If you use sites like reddit
to find out what's new and interesting on the web, make sure you've got good -- I mean really
good -- spyware/adware detection. If not, you'll likely be introduced to a very unpleasant malware
distribution tactic known as "link hijacking." Believe me, you don't want that to happen.
I recently got clobbered by clicking on what appeared to be an authentic article but turned out to be a site rife with viruses and other malware. My virus software caught some of it, but, even so, I ended up with literally a couple of dozen adware and spyware programs (One lovely program generated a popup every 10 seconds).
Normally, I use Spybot
, a really excellent free malware detector/cleaner. Unfortunately, the bad guys have been busy and Spybot could only detect and eliminate about 20% of the apps. I tried two or three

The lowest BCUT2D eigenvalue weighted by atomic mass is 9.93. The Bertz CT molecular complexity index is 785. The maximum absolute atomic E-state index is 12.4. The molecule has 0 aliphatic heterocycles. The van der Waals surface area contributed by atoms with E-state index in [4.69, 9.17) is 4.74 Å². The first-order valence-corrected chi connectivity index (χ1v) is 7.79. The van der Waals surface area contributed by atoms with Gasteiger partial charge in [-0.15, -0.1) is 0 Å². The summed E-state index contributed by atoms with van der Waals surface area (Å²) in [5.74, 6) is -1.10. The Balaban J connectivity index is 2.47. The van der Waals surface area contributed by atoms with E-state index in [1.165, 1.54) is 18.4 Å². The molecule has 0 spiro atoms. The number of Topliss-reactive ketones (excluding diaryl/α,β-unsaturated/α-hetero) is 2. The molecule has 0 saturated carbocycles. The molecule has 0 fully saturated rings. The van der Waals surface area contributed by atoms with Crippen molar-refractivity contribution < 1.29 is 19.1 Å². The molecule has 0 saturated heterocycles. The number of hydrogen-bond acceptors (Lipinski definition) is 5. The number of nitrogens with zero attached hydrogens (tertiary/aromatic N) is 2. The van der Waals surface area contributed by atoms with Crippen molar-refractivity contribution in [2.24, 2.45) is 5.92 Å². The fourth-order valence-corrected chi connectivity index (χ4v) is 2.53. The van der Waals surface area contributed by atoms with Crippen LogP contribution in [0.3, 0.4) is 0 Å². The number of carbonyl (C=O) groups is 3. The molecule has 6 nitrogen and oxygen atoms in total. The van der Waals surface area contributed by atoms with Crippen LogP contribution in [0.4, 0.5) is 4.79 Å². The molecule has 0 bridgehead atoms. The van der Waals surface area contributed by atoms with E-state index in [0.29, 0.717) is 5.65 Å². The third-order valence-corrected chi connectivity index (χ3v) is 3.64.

other freeware tools and made little headway.
At this point I'm beginning to freak out a bit, with visions of all my personal data being sucked into the ether (as an aside, I never realized how violating it feels to have something like this
happen). I broke down and bought a tool, Spyware Doctor
from PC Tools
I had no idea what to expect (other than user ratings at download.com), and I must say, I'm impressed. The tool was extremely thorough, scanning registry, hard drive, process stack, etc. As far as I can tell, it detected every remaining malware program and successfully removed them.
It has some other nice features as well. The OnGuard
service provides continuous protection against a host of potential problems, including keylogging, popups, and malicious ActiveX controls. The tool also provides a simple facility for online updates, which keeps the library of known threats current.
At $30 for one license, or $50 for two, I've found Spyware Doctor to be well worth the cost. I'd be interested in others' experience with this or similar tools.